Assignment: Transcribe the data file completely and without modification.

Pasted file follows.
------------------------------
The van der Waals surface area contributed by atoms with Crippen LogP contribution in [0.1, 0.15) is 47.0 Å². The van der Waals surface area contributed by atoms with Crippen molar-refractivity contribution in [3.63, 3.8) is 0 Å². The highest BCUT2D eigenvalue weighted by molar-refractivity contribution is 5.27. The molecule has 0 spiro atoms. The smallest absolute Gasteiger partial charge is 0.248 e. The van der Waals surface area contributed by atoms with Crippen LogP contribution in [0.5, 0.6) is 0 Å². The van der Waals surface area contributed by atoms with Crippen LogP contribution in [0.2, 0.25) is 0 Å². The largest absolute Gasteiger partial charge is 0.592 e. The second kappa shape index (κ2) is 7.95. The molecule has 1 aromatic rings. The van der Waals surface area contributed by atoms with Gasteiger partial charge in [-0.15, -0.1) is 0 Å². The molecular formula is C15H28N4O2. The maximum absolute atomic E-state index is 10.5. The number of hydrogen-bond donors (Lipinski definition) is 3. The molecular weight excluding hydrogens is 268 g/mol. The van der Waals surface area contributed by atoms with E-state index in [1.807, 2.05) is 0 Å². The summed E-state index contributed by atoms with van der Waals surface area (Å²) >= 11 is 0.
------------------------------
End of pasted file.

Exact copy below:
The van der Waals surface area contributed by atoms with Crippen LogP contribution in [0.1, 0.15) is 47.0 Å². The van der Waals surface area contributed by atoms with Crippen molar-refractivity contribution in [3.63, 3.8) is 0 Å². The highest BCUT2D eigenvalue weighted by molar-refractivity contribution is 5.27. The molecule has 0 spiro atoms. The smallest absolute Gasteiger partial charge is 0.248 e. The van der Waals surface area contributed by atoms with Crippen LogP contribution in [0.5, 0.6) is 0 Å². The van der Waals surface area contributed by atoms with Crippen LogP contribution in [0.2, 0.25) is 0 Å². The largest absolute Gasteiger partial charge is 0.592 e. The second kappa shape index (κ2) is 7.95. The molecule has 1 aromatic rings. The van der Waals surface area contributed by atoms with Gasteiger partial charge in [-0.15, -0.1) is 0 Å². The molecular formula is C15H28N4O2. The maximum absolute atomic E-state index is 10.5. The number of hydrogen-bond donors (Lipinski definition) is 3. The molecular weight excluding hydrogens is 268 g/mol. The van der Waals surface area contributed by atoms with E-state index in [1.807, 2.05) is 0 Å². The summed E-state index contributed by atoms with van der Waals surface area (Å²) >= 11 is 0.